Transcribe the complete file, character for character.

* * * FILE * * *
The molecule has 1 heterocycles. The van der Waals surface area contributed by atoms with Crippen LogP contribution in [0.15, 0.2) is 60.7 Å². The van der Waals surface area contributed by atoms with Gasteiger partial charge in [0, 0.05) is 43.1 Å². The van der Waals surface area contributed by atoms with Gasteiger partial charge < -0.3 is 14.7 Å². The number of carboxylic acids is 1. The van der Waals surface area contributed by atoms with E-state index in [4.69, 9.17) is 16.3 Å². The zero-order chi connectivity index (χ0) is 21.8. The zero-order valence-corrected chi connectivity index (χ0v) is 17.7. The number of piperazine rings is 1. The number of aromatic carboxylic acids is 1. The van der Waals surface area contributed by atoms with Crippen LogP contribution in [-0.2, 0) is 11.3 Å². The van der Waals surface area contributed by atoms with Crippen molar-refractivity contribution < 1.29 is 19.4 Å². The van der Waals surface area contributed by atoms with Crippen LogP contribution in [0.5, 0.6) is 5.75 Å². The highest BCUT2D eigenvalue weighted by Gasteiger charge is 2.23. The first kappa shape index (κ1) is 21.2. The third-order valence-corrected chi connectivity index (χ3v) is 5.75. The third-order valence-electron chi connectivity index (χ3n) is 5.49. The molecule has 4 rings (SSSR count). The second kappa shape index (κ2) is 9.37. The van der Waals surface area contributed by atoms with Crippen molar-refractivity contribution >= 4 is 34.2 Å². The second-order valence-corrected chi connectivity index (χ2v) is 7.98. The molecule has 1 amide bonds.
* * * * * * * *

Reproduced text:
The molecule has 1 heterocycles. The van der Waals surface area contributed by atoms with Crippen LogP contribution in [0.15, 0.2) is 60.7 Å². The van der Waals surface area contributed by atoms with Gasteiger partial charge in [0, 0.05) is 43.1 Å². The van der Waals surface area contributed by atoms with Gasteiger partial charge < -0.3 is 14.7 Å². The number of carboxylic acids is 1. The van der Waals surface area contributed by atoms with E-state index in [4.69, 9.17) is 16.3 Å². The zero-order chi connectivity index (χ0) is 21.8. The zero-order valence-corrected chi connectivity index (χ0v) is 17.7. The number of piperazine rings is 1. The number of aromatic carboxylic acids is 1. The van der Waals surface area contributed by atoms with Crippen LogP contribution in [-0.2, 0) is 11.3 Å². The van der Waals surface area contributed by atoms with Crippen molar-refractivity contribution < 1.29 is 19.4 Å². The van der Waals surface area contributed by atoms with Crippen LogP contribution in [0.5, 0.6) is 5.75 Å². The highest BCUT2D eigenvalue weighted by Gasteiger charge is 2.23. The first kappa shape index (κ1) is 21.2. The third-order valence-corrected chi connectivity index (χ3v) is 5.75. The third-order valence-electron chi connectivity index (χ3n) is 5.49. The molecule has 4 rings (SSSR count). The second kappa shape index (κ2) is 9.37. The van der Waals surface area contributed by atoms with Crippen molar-refractivity contribution >= 4 is 34.2 Å². The second-order valence-corrected chi connectivity index (χ2v) is 7.98. The molecule has 1 amide bonds.